Regularly reviewing your overall insurance program for yourself and for your small business, if you own one, is critical. Just as your computer antivirus needs to be updated to account for evolving cyber-threats and vulnerabilities and your changing usage, your insurance policies need to be regularly updated and adjusted to take into account your changing financial situation.
For example, if you purchased your homeowner insurance 20 years ago when the only furniture you could afford were a few lawn chairs, it’s time to update your policy to include the value of subsequent purchases and the appreciated value of your home.
There’s no hard-and-fast rule on how often you should review your policy, but at a minimum, you should do it every time you or a family member undergoes a significant life change.
For example, a partial or complete insurance review may be appropriate at the following times:
- Immediately prior to a marriage or adoption
- When a teenager becomes a new driver
- When a family member or other household member moves in or out
- When you start a business
- When you buy or sell a new property
- When you make large purchases
- When you get a large pay raise or promotion
- When you inherit or otherwise come into property of significant value
- When you want or need more insurance or protection and you have some discretionary income to pay for it
- When you think you may become subject to the estate tax
- When you start a new career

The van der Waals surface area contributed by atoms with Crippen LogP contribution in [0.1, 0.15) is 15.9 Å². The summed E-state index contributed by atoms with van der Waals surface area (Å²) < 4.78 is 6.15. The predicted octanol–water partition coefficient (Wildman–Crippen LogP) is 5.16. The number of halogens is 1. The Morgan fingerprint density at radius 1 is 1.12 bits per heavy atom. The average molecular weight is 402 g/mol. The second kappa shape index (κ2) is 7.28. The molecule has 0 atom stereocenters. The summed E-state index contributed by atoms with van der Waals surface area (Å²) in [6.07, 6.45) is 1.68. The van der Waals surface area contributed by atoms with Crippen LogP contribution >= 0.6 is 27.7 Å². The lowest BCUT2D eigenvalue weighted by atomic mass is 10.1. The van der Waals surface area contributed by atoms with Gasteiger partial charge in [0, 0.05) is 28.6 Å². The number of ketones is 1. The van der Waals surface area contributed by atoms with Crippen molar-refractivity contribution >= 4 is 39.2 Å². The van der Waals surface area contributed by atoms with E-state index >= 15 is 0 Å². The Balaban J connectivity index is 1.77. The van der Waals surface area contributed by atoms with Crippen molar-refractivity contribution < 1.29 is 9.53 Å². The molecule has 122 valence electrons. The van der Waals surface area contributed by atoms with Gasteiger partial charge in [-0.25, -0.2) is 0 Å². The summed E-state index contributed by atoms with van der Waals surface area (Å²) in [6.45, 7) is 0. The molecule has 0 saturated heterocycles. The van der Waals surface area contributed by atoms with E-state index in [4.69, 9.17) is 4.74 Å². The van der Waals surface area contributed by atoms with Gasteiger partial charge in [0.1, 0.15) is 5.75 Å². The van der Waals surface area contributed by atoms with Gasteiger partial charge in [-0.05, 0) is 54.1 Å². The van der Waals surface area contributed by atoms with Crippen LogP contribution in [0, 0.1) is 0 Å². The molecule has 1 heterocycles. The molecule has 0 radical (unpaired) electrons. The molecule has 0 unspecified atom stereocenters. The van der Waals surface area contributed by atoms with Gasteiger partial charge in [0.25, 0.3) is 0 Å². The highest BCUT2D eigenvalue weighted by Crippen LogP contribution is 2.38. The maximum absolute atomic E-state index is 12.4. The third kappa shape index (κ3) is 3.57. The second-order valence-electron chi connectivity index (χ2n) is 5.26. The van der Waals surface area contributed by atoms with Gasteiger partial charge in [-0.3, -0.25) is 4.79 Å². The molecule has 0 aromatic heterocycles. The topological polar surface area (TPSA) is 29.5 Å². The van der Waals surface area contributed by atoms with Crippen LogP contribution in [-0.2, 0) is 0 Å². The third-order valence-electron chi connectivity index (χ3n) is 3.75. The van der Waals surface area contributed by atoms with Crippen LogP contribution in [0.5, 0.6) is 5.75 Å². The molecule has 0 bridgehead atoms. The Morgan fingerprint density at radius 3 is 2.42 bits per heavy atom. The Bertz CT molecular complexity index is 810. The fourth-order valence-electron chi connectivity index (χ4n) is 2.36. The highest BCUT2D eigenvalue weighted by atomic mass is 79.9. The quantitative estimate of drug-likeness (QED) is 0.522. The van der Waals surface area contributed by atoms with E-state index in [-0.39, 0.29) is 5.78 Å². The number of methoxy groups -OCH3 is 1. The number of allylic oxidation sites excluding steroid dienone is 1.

- When you want to pay less in premiums (for example, when you’re in a position to increase your deductible on medical or car insurance to lower your premium costs).
Even if you haven’t undergone a significant life-changing event, such as the birth of a child, you may want to buy insurance to protect yourself against future threats. For instance, though you are in good health now and may be untouched by major life events, it may still be a good idea to purchase additional disability insurance to protect yourself and your family from the unexpected loss of income due to injury or illness. You may also want to purchase long-term care insurance to ensure this type of care is available and afforded if it’s needed.
You may also want to review your beneficiaries. Are they still appropriate? Look at both your primary and secondary beneficiaries. Are they all still alive? Do you need to replace any?
Other activities may include a life insurance review. Does your policy still meet your needs? Do you have cash value policies in danger of lapsing? It’s often true that older life insurance policies no longer make sense. In this case, you may want to discuss converting your life insurance policy into an income-generating annuity, tax-free, using a Section 1035 exchange. This move is particularly popular among empty nesters — sometimes the insurance policy has served its purpose, and the financial resources are better utilized elsewhere.
The best way to do an insurance review is to work closely with an experienced insurance professional and look carefully at each policy as well as at your overall financial situation.
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